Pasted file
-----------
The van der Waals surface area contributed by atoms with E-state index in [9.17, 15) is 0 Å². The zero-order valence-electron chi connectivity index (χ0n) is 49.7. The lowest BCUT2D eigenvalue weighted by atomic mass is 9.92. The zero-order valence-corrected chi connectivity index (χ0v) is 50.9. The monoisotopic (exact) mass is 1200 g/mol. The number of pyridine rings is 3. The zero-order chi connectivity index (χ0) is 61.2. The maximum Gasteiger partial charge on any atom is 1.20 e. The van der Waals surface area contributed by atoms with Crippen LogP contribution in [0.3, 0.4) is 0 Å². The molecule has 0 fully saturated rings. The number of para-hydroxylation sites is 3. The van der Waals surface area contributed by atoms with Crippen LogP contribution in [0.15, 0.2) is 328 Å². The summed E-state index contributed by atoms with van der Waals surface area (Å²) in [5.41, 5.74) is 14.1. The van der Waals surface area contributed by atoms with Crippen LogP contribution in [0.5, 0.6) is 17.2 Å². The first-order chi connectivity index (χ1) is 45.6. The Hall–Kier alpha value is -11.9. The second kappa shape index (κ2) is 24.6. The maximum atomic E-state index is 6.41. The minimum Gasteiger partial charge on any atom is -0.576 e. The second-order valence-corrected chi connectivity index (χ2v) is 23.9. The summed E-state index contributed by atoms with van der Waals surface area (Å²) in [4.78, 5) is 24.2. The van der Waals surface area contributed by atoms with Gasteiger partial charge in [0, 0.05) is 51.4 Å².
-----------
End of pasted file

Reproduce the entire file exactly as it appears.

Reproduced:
The van der Waals surface area contributed by atoms with E-state index in [9.17, 15) is 0 Å². The zero-order valence-electron chi connectivity index (χ0n) is 49.7. The lowest BCUT2D eigenvalue weighted by atomic mass is 9.92. The zero-order valence-corrected chi connectivity index (χ0v) is 50.9. The monoisotopic (exact) mass is 1200 g/mol. The number of pyridine rings is 3. The zero-order chi connectivity index (χ0) is 61.2. The maximum Gasteiger partial charge on any atom is 1.20 e. The van der Waals surface area contributed by atoms with Crippen LogP contribution in [0.3, 0.4) is 0 Å². The molecule has 0 fully saturated rings. The number of para-hydroxylation sites is 3. The van der Waals surface area contributed by atoms with Crippen LogP contribution in [0.15, 0.2) is 328 Å². The summed E-state index contributed by atoms with van der Waals surface area (Å²) in [5.41, 5.74) is 14.1. The van der Waals surface area contributed by atoms with Crippen LogP contribution in [0.5, 0.6) is 17.2 Å². The first-order chi connectivity index (χ1) is 45.6. The Hall–Kier alpha value is -11.9. The second kappa shape index (κ2) is 24.6. The maximum atomic E-state index is 6.41. The minimum Gasteiger partial charge on any atom is -0.576 e. The second-order valence-corrected chi connectivity index (χ2v) is 23.9. The summed E-state index contributed by atoms with van der Waals surface area (Å²) in [4.78, 5) is 24.2. The van der Waals surface area contributed by atoms with Gasteiger partial charge in [0, 0.05) is 51.4 Å².